INSIDE STORY: Borescopes Vital to Engine Inspections

INSIDE STORY: Borescopes Vital to Engine Inspections

Borescope inspections are a routine but vital part of engine maintenance but combining with new technologies is opening up new opportunities. Ian Harbison reports.

Borescope inspections (BSI) are an essential but intrusive technique to establish the internal state of an engine. Given that they have to penetrate the outer case of the engine, Adam Mallion, senior business and project manager at OC Robotics, says borescope access points might be essential but they are complex and costly to engineer. While some engines have more than others, he expects future engines will have fewer, with the design emphasis being on finding the best location for the greatest access to the engine’s inner workings. These will not only be designed for BSI but will be to handle other tools for a variety of purposes.

OC Robotics

UK-based OC Robotics, which specializes in snake-arm robots, was acquired by GE Aerospace in 2017 after it became involved in the development of the HPT Blade Inspection Tool (BIT) for GEnx-1B engines on the Boeing 787 and GEnx-2B engines on the 747-8.

BIT is used for HPT Stage 1 and Stage 2 blade inspections. Unlike traditional borescopes, which use stereoscopic tips to generate a 3D map of the environment and require regular calibration, BIT uses a simple one-hand installation process, with fixed position cameras, to provide consistent, high-quality images of the blade and knowledge of the blade geometry to provide a simple measurement process. The images are processed using AI technology, which can be used to measure both lines and areas on blade surfaces, to make an accurate assessment of the condition of hardware.

A standard inspection can be carried out by one person (two for a standard BSI) in 45 minutes (up to 15 minutes more for BSI). A more detailed Significant Measurement Required can take up to 90 minutes (four hours for BSI).

The information can be exported to a USB or PC and is automatically uploaded to the GE cloud, creating a safe and secure backup of inspection data. The User Interface (UI), developed with airline inspector feedback, groups images together to reduce operator burden. Operators can flag blades of interest and add notes, which will appear in an automatically generated inspection report at the end of the inspection.

Ease of use is important for operators in harsh conditions, such as Africa, China and the Middle East, where high temperatures, dust and sand can adversely affect engines and so inspections tend to be more frequent. Mallion says the huge amounts of data generated by BIT inspections means that predictive maintenance techniques can now be utilized to refine the inspection intervals, and over time, the maintenance intervals, optimizing shop visits.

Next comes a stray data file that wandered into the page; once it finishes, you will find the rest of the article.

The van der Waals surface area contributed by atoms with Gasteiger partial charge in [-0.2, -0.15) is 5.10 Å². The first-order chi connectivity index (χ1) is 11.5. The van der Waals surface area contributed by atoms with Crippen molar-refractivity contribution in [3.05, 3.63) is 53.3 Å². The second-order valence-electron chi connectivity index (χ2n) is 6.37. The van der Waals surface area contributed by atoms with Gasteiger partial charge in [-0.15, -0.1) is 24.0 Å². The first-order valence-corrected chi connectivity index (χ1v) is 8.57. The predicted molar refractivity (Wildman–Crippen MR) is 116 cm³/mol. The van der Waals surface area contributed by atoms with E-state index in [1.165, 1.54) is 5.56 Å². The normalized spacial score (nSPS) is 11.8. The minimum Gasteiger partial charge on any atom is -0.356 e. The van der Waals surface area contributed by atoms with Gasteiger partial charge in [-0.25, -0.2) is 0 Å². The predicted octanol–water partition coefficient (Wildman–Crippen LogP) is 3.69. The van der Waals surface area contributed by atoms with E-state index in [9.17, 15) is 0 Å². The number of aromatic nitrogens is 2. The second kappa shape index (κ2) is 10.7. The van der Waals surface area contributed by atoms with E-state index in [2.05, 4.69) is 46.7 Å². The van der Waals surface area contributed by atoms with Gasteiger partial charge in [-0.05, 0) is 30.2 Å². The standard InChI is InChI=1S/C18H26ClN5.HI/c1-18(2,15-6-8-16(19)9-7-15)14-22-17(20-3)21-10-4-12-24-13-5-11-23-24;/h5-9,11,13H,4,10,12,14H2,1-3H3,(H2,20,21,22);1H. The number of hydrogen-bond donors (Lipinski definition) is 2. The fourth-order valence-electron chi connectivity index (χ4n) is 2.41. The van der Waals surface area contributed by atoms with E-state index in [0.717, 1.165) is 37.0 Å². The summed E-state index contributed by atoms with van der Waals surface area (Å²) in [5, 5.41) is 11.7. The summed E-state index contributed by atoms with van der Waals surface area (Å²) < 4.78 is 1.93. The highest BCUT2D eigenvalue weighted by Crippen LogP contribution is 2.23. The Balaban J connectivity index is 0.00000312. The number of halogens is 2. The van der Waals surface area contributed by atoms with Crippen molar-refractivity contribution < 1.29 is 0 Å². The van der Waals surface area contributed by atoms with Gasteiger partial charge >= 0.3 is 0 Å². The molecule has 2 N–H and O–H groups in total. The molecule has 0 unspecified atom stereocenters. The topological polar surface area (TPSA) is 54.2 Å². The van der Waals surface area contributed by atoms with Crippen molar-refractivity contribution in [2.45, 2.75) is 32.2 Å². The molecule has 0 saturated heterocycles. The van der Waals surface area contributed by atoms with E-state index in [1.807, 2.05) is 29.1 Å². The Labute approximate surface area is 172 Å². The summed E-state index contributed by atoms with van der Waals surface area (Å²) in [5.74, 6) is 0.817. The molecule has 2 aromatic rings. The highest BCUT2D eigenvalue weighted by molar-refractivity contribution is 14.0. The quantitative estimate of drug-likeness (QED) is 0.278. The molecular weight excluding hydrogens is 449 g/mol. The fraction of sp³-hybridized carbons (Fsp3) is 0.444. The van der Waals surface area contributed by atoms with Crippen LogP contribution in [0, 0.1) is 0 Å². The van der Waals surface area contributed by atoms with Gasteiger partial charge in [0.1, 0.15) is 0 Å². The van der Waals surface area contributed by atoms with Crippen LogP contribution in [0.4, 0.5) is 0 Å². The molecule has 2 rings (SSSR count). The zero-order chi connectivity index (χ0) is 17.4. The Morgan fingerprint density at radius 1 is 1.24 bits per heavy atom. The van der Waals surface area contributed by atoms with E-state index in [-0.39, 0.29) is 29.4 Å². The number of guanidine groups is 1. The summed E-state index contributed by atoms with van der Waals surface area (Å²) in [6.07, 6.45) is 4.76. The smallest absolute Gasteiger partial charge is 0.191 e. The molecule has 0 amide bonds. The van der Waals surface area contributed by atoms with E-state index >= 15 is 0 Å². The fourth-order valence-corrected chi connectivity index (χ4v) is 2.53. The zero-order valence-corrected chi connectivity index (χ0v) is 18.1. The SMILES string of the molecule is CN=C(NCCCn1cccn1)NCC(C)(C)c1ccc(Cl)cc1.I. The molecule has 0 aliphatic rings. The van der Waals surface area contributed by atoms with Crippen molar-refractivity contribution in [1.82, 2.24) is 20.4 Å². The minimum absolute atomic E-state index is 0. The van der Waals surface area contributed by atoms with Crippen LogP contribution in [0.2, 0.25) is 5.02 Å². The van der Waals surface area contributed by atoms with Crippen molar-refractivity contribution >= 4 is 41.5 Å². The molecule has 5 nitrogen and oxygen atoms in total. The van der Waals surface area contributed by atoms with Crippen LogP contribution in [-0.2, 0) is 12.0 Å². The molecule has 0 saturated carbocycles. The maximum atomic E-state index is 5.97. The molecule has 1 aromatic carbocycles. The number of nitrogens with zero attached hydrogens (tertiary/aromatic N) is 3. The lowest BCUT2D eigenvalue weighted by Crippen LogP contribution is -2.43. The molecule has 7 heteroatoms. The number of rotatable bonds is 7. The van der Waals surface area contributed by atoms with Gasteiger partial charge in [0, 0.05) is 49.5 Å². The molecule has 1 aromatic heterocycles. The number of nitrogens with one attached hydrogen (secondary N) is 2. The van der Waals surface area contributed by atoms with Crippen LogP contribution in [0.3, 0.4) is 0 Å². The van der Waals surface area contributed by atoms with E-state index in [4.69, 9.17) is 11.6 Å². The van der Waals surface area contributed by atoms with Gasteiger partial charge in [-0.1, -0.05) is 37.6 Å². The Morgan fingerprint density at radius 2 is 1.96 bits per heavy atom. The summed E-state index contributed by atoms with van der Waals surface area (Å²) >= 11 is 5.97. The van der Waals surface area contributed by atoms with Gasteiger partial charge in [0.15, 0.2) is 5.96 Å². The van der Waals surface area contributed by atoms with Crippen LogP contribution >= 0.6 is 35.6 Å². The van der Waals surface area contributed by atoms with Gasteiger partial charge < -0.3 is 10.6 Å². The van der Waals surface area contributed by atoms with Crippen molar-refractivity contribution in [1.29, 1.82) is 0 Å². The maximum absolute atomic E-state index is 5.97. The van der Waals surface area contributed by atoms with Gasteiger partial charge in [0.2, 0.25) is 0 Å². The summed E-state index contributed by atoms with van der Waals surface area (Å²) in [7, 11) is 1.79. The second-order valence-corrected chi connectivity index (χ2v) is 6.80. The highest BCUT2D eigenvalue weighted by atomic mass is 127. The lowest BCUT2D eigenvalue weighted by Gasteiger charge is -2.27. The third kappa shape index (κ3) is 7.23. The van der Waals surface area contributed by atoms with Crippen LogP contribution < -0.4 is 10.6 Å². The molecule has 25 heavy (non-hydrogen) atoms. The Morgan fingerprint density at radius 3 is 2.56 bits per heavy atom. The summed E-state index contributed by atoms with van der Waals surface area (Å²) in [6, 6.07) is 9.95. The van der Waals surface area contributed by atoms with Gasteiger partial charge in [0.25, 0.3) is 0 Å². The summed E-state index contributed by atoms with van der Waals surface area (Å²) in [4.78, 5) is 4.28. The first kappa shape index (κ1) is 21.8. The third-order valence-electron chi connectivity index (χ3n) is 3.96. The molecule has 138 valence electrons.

However, the company’s MiniX snake-arm robots are being developed to use the BSI access point for other purposes. These are self-supporting and can be precisely controlled to obtain access to other areas of the engine. Applications include cleaning, boroblending (minor repairs in situ) and reapplication of thermal coatings.

OC Robotics’ MiniX snake-arm robots, like the one shown here, are self-supporting and can be precisely controlled. OC Robotics image.
OC Robotics’ MiniX snake-arm robots, like the one shown here, are self-supporting and can be precisely controlled. OC Robotics image.

Dr. Jan Oke Peters, engineer technology development, explains, “I think it is safe to say that the engine OEMs learnt a lot from MRO experience gained over the decades with the predecessor ‘bread and butter’ models such as CFM56 and V2500. The latter model’s high-pressure compressor (HPC) proved especially tricky for borescope inspections as it only offers seven borescope inspection locations for ten stages, and only one borescope access point for the complete LPT (low-pressure turbine) module.”

Lufthansa Technik says it expanded its product offerings during the last several years with its Mobile Engine Services (MES) offering. The group says this service can help avoid or postpone major overhauls and can be carried out on-wing, on-siteor in specialized repair shops. 
Lufthansa Technik image.
Lufthansa Technik says it expanded its product offerings during the last several years with its Mobile Engine Services (MES) offering. The group says this service can help avoid or postpone major overhauls and can be carried out on-wing, on-site
or in specialized repair shops.
Lufthansa Technik image.

He says that, in contrast, new generation engines such as the PW1000G and LEAP families have one borescope port for each HPC and LPT stage. This significantly improves accessibility for MROs, and moreover opens up the possibility to inspect both the leading and trailing edges of two successively positioned stages through a single port. In addition, the newer engine types feature an additional borescope port in the first stage of the high-pressure turbine (HPT) nozzle. This extra port greatly eases the inspection of the trailing edge of the Stage 1 HPT nozzle and the leading edge of the Stage 1 HPT blades. On older engine types, access to this complex location always required the use of a flexible borescope, which, in a complicated move, had to be inserted in the combustion chamber and between the airfoils of the HPT nozzle.

Lufthansa Technik

For Lufthansa Technik, the add-on technology was a 5G campus network in Hamburg, which started operations in 2020 in an engine workshop dedicated to CFM56 and V2500 overhauls.

Before that, borescope inspection (BSI) activities regularly comprised both routine/scheduled as well as unscheduled/on-condition inspections. The former category, for example, included all inspections mandated in an engine manufacturer’s maintenance schedule or Maintenance Planning Documents, as well as OEM Service Bulletins. The latter category for example includes post-bird-strike inspections or cases in which an engine experienced abnormal vibrations or a sudden drop in the exhaust gas temperature (EGT) margin.

In addition to that, the company performed inspections during every overhaul shop visit, both on incoming engines as well as on outgoing engines. Other noteworthy fields of activity comprised both off-wing and on-wing borescope inspections on leased engines, for example, during a transfer of ownership or from returns from lessee to lessor.